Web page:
There have been concerns in the past surrounding the safety of direct-fired heaters and their potential to cause fires due to their exposed flames. Older designs produced a jet of flame that shot out well past the heater’s enclosure. Modern day technology used by some manufacturers allows for the flame to be well contained deep inside the barrel of the heater. Further, although the indirect-fired heater uses a completely enclosed combustion chamber, there are some direct-fired models that use an enclosed combustion chamber (such as Sure Flame and L.B. White). Although the systems are still direct-fired (because the heated air output passes over the combustion flame) and deliver most of the fuel efficiency benefits of direct-fired systems, the actual flame is not visible or touchable from the outside, providing maximum safety.

The use of ductwork is commonplace on construction sites and allows the heated air to be directed away from the heater unit and into the desired part of the working environment. Because indirect-fired heaters are typically placed outside of the building or environment, ductwork is essential. Direct fired heaters are typically placed inside the environment and therefore do not require ducting. In most cases, ducting simply cannot be used on direct-fired systems because of the risk of exposing duct material to the combustion flame. As well, the use of ducting may also create back pressure on the unit forcing reduced air flow and ultimately shutting down the combustion process for safety reasons. Direct-fired units with enclosed combustion chambers are approved for use with ducting, but there are strict length restrictions in order to prevent unwanted back pressure.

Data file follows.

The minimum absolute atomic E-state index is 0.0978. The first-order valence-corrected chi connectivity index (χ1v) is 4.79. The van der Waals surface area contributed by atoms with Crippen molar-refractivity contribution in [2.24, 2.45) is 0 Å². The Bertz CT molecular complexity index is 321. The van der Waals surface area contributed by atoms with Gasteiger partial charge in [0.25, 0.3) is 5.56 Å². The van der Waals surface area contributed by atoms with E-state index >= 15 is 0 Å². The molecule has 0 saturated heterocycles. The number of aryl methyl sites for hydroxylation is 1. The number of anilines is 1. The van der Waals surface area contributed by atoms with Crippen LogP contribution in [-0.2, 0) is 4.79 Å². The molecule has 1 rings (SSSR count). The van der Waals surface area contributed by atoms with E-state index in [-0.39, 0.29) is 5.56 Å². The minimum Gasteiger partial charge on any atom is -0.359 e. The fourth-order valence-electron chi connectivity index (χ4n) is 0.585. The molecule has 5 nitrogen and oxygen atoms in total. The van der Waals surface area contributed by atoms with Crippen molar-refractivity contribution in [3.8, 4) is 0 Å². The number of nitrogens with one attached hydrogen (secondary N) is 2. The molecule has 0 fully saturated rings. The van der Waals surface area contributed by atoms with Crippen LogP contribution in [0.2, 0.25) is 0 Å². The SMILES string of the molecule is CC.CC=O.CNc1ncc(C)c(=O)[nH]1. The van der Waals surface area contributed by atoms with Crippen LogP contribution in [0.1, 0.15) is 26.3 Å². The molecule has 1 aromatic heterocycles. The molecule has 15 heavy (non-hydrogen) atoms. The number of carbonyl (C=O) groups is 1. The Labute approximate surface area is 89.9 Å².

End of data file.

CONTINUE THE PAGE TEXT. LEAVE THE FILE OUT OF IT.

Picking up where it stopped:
Handy BTU charts like this can help you calculate the BTUs necessary to get a certain temperature rise in a given space. But BTUs are only part of the answer to applying the right heat solution.


Fresh air supply

Simply defined, combustion creates a reaction when the three components of fuel, air and ignition are combined. Because all three components are required, a heater will not operate without adequate fresh air. An indirect-fired system typically operates outside of the building and therefore has a more-than-adequate fresh air supply. That same fresh air is what is being exhausted into the environment in heated form. Because direct-fired systems are typically used inside the environment, they must have fresh air supplied to the unit. This not only allows the combustion process to occur properly, but because the exhausted air is contaminated, it also provides air exchange to provide breathable air to the workers. The rule of thumb for fresh air provision when using direct-fired heaters is one square inch of air exchange per 1,000 BTU of heat output. For example, a 150,000 BTU heater requires 150 square inches of fresh air exchange. For this reason, cost and fuel-efficient direct-fired heaters are commonly preferred in the early stages of construction when there is adequate fresh air supply, but as the building becomes more and more enclosed and fresh air is limited the transition to indirect-fired occurs. In situations where the building is fully enclosed or occupied, direct-fired heaters are not an option and indirect-fired heaters must be used.